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Brickyard Crossing Pro Offers Masters Preview, Prediction

One glides quietly on the lush green grass of Augusta National Golf Club. The other roars on the asphalt of the Indianapolis Motor Speedway.

Still, the similarities between The Masters and the Indianapolis 500 presented by PennGrade Motor Oil are many and almost uncanny.

The Masters is the biggest event in golf, while the “500” is the world’s most prestigious auto race. Both events are American icons and annual rites of spring. Winners are guaranteed immortality through rich traditions of triumph, with The Masters’ champion receiving a green jacket in Butler Cabin and the Indianapolis 500 winner drinking a bottle of milk in the winner’s circle.

Golf and auto racing also intersect through the Brickyard Crossing Golf Course at IMS, one of the most unique courses in the world. The Pete Dye-designed, 18-hole championship course includes four holes inside the famous IMS oval, where the Indianapolis 500 and Brickyard 400 are contested.

So who better to ask for Masters’ predictions and any similarities between Augusta National and Brickyard Crossing than Jeff Williams, PGA director of golf at Brickyard Crossing? Jeff is at Augusta for a few days this week, but he took a bit of time to preview what to expect this Thursday through Sunday on the manicured fairways and greens amid the blossoming azaleas of northern Georgia.

Q: What kind of player will have the edge this week and weekend at Augusta?

Jeff Williams: The long hitters will have the advantage due to the heavy rains last week and Monday of this week, Masters week. The ball won’t roll that much on the fairways.

Q: Who do you see as the major contenders?

JW: Dustin Johnson and Justin Rose.

Q: If Dustin Johnson plays but is hampered by his back injury, do you have any revision to your prediction?

JW: Beware of the wounded golfer. Actually DJ may be just as dangerous after his fall. He is in peak condition, so don't count him out. He will also now have the fans more on his side, pushing him along, appreciating his playing.

Q: How hard is it to play elite golf with an injured back? People sometimes don’t understand torque elite players develop during their swing.

JW: If, in fact, DJ did injure his back, it is devastating. Posture and flexibility are required to play at the highest level – just ask Tiger Woods. Tiger has torqued his knee and back to the point he cannot complete a tournament, let alone compete.

Q: What kind of mental boost does it give the field if a favorite must withdraw or doesn’t make the cut due to injury? Is tournament wide open now because other guys have more confidence?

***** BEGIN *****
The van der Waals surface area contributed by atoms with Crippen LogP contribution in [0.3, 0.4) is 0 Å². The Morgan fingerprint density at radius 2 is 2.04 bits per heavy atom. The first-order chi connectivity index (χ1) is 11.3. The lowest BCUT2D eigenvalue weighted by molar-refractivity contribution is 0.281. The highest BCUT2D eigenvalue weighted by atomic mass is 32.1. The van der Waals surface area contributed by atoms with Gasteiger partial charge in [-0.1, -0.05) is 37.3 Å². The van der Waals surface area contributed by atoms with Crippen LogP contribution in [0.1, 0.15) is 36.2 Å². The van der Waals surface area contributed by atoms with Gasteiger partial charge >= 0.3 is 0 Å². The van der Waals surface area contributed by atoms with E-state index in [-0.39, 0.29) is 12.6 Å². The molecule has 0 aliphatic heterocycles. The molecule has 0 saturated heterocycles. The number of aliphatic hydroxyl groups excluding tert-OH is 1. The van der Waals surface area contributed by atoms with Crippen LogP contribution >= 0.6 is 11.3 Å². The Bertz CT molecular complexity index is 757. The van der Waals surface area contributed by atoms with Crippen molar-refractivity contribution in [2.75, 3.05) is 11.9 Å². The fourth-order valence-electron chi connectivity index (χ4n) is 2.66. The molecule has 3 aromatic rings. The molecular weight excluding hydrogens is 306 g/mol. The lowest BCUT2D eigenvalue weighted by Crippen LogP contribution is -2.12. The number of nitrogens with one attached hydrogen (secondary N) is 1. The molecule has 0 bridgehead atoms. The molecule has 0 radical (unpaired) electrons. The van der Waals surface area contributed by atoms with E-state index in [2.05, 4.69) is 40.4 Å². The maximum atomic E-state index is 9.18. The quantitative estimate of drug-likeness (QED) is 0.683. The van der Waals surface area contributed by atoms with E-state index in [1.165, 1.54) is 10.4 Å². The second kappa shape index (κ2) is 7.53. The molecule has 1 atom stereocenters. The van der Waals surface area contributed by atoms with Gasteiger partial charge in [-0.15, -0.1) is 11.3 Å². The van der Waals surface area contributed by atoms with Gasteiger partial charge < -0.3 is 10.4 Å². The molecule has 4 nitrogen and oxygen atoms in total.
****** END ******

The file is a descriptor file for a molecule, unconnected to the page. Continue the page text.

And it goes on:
JW: Several players, such as Jon Rahm, Rory McIlroy or Jordan Spieth, will now have a new confidence knowing DJ’s injury may catch up to him on Friday or Saturday. This definitely makes for a deeper story line. But overall DJ wants The Masters very badly. I feel he will play and play well.

Q: Any dark horses for victory?

JW: It’s strange to say two-time Masters champion Bubba Watson is a dark horse, but he has not contended recently. But he always seems to rise to the challenge of Augusta. Sergio Garcia is another dark horse. He’s long overdue to fulfill his enormous promise as a player.

Q: Is there a hole or a stretch of holes at Augusta National that’s crucial for victory?

JW: Holes 12-13-14-15 will decide the winner Sunday. No. 12 and No. 13 are part of the famous Amen Corner. You need to play all of those holes well to win. Jordan Spieth lost the tournament on No. 12 last year on Sunday with his quadruple-bogey.

Q: Is there any hole at Augusta National that reminds you of Brickyard Crossing?

JW: I have to answer that in reverse! No. 7 at Brickyard Crossing (par-3, 181 yards) is the hole and green that most resembles Augusta. The raised false front and severity of the green, as it’s a very deep green. Then No. 18 at Brickyard Crossing (par-4, 491 yards) resembles Augusta, as well. Severe slopes, huge mounds with low areas to feed the ball into. But overall, Augusta is one of a kind. No golf course has the budget and mystique of Augusta National.

Q: What gets you pumped up about The Masters?

JW: The No. 1 thing Masters week does for us at Brickyard Crossing is to get people thinking about golf in Central Indiana. Let’s go golfing!

Brickyard Crossing is open for the season. Call 317-492-6417 or visit brickyardcrossing.com to book tee times.

This will be an exciting season for the award-winning course. Professional golf returns to Brickyard Crossing on Sept. 4-10 during the LPGA Indy Women in Tech Championship presented by Guggenheim tournament, with the best female players in the world taking on the challenging, Pete Dye-designed layout.

Visit IMS.com to buy tickets for the Indy Women in Tech Championship presented by Guggenheim, to volunteer to work at the tournament or for more information on the tournament and Brickyard Crossing.

Brickyard Crossing also is on social media:
Facebook: Brickyard Crossing Golf Course
Twitter: @BrickyardGC
Instagram: BrickyardGC

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Brickyard Crossing Pro Offers Masters Preview, Prediction
The Masters is the biggest event in golf, while the “500” is the world’s most prestigious auto race. Both events are American icons and annual rites of spring. Winners are guaranteed immortality through rich traditions of triumph, with The Masters’ champion receiving a green jacket in Butler Cabin and the Indianapolis 500 winner drinking a bottle of milk in the winner’s circle.
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